As a sales performance coach, I see time and time again salespeople giving themselves an undeserved kicking because they think their prospect a) doesn’t think them worth responding to, and b) never wants to hear from them again. This is what psychologists call the “spotlight effect” and it means that the ignored salesperson attributes all sorts of thoughts and judgements to the situation – mistakenly believing they are noticed more than they are – when the simple likelihood is that their prospect is, like everybody else, frenetically busy.
All too often after following up a couple of times, salespeople give up completely fearing that their prospect does not want to hear from them again. And yet most sales people I’ve met can give examples of clients they’ve chased repeatedly (to the point of discomfort) only to receive a warm reply thanking them for their persistence and a closed deal.
What tools or principles do you suggest can help with the habit of following up?
1) “Outsource” your follow-up management to your CRM: By making heavy use of your CRM’s scheduling function, you can learn to treat this part of the sales process as exactly that – a process. Schedule reminders to follow up as you work and then act when you see the reminder. This is a lot less emotionally draining than repeatedly trawling your prospect list.
2) Have a reason to get in touch: Make use of LinkedIn updates like Connections in the News, marketing activity and events to have a new reason to get back in contact. Even sending a link to a relevant news item can help spark a renewed sales conversation. Leadfeeder can help you pick the best moment to reach out in a couple of easy ways.
Firstly, Leadfeeder’s MailChimp integration shows you when a prospect visits your website and what they’re looking at so you can unobtrusively reach out with an appropriate message. And secondly, if you’re using Pipedrive or Zoho CRM Leadfeeder will automatically update your deal when a prospect visits your website, thereby letting you know that now’s a good time to follow up.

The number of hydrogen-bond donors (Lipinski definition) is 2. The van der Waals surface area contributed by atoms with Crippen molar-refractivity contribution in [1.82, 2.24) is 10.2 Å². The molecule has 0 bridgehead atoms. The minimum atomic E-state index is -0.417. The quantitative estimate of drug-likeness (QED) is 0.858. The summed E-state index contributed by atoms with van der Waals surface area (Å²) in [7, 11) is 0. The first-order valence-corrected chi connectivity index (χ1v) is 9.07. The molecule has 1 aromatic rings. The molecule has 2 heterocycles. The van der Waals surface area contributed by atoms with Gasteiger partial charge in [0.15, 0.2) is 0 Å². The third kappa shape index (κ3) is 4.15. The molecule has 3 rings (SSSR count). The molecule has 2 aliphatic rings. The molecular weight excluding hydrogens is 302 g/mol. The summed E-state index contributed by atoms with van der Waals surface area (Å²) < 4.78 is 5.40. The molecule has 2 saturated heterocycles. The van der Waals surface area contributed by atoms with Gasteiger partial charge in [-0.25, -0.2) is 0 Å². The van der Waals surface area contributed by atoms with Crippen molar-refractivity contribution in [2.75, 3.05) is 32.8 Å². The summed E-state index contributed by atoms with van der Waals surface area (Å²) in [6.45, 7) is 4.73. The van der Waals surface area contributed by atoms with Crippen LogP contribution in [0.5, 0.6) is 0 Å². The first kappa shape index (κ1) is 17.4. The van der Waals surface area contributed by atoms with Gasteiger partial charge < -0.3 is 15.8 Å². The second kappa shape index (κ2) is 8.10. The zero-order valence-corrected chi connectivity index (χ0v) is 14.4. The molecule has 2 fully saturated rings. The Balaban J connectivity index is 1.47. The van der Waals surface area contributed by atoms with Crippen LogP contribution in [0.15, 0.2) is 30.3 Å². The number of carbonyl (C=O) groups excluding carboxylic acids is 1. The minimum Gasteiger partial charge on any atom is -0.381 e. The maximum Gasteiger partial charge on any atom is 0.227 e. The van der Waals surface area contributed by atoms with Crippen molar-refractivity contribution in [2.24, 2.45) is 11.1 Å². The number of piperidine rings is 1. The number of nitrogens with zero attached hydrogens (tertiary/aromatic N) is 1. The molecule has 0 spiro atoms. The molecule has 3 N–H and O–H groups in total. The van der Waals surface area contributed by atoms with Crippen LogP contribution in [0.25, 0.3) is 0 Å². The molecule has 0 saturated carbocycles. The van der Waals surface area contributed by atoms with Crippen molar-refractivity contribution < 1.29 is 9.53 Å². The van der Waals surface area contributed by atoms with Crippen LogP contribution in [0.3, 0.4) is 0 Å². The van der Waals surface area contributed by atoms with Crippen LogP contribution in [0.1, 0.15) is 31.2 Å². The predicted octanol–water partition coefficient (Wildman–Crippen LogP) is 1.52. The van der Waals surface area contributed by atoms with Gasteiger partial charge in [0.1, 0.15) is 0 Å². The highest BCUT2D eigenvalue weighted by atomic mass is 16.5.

3) Use different media: Some prospects may ignore emails and voicemails but will happily get back to you right away if they receive a text message. Consider social media channels, like LinkedIn or Twitter for nurturing leads. For example, Leadfeeder shows you when a prospect comes back to your website and because of their LinkedIn connection it’s easy to spark up a new conversation at the right moment.
4) Book a diary slot via the prospect’s PA: If your prospect has a PA who manages their diary, call the PA directly and get some time booked in for a call or face-to-face meeting.
5) Let go of the fear of pestering: Some sales people feel that it is rude to persist in making contact when they’ve heard nothing back – after all, should they not “take the hint” – but persistence pays off (one recent study concluded that the 5th follow-up email has a higher open rate than the third and a lower unsubscribe rate than the 1st follow-up). In the distant days before email, it was considered rude not to reply to a written job application or request for a meeting. At some point, the sheer volume of such requests meant that it became socially normal to do so. But it is also commonplace to neglect to respond to things that you are interested in. You will probably recognise services you have bought in your domestic life because a follow-up email has caught you at the right time and you have acted. If you still feel uneasy, include some language that gives the prospect permission to reject you: “If this is no longer of interest to you, of course please feel free to let me know.”
What’s the one big thing we should take away?
The consistent use of these powerful selling tools will help ease the psychological negativities that come with our evolutionary wiring. Developing CRM-based follow-up habits enables sales teams to consistently stay in contact as part of an emotionally neutral process. As David Foster Wallace wrote: “You will become less concerned with what people think of you when you realise how seldom they do.”
If you’d like to continue the conversation with Ian Price you can contact him at Recludo Consulting.